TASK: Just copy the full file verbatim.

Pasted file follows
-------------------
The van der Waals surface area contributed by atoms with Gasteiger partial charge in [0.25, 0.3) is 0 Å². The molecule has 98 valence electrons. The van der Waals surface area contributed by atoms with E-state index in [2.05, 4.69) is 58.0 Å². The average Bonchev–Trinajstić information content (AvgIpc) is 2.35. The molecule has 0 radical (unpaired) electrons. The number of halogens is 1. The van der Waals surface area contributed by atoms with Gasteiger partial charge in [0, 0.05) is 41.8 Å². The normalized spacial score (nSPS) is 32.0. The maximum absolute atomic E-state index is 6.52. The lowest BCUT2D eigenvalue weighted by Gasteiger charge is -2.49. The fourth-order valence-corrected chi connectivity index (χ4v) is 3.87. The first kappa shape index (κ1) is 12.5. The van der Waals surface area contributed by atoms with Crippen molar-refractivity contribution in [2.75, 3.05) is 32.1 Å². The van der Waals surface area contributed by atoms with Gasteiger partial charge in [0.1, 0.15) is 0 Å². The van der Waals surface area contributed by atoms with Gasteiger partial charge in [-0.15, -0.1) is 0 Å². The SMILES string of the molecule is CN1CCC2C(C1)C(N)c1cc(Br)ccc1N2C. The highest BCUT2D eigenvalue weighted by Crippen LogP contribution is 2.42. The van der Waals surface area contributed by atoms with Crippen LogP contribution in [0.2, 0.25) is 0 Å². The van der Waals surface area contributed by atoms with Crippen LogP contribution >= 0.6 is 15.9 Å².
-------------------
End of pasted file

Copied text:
The van der Waals surface area contributed by atoms with Gasteiger partial charge in [0.25, 0.3) is 0 Å². The molecule has 98 valence electrons. The van der Waals surface area contributed by atoms with E-state index in [2.05, 4.69) is 58.0 Å². The average Bonchev–Trinajstić information content (AvgIpc) is 2.35. The molecule has 0 radical (unpaired) electrons. The number of halogens is 1. The van der Waals surface area contributed by atoms with Gasteiger partial charge in [0, 0.05) is 41.8 Å². The normalized spacial score (nSPS) is 32.0. The maximum absolute atomic E-state index is 6.52. The lowest BCUT2D eigenvalue weighted by Gasteiger charge is -2.49. The fourth-order valence-corrected chi connectivity index (χ4v) is 3.87. The first kappa shape index (κ1) is 12.5. The van der Waals surface area contributed by atoms with Crippen molar-refractivity contribution in [2.75, 3.05) is 32.1 Å². The van der Waals surface area contributed by atoms with Gasteiger partial charge in [0.1, 0.15) is 0 Å². The van der Waals surface area contributed by atoms with Gasteiger partial charge in [-0.15, -0.1) is 0 Å². The SMILES string of the molecule is CN1CCC2C(C1)C(N)c1cc(Br)ccc1N2C. The highest BCUT2D eigenvalue weighted by Crippen LogP contribution is 2.42. The van der Waals surface area contributed by atoms with Crippen LogP contribution in [0.2, 0.25) is 0 Å². The van der Waals surface area contributed by atoms with Crippen LogP contribution >= 0.6 is 15.9 Å².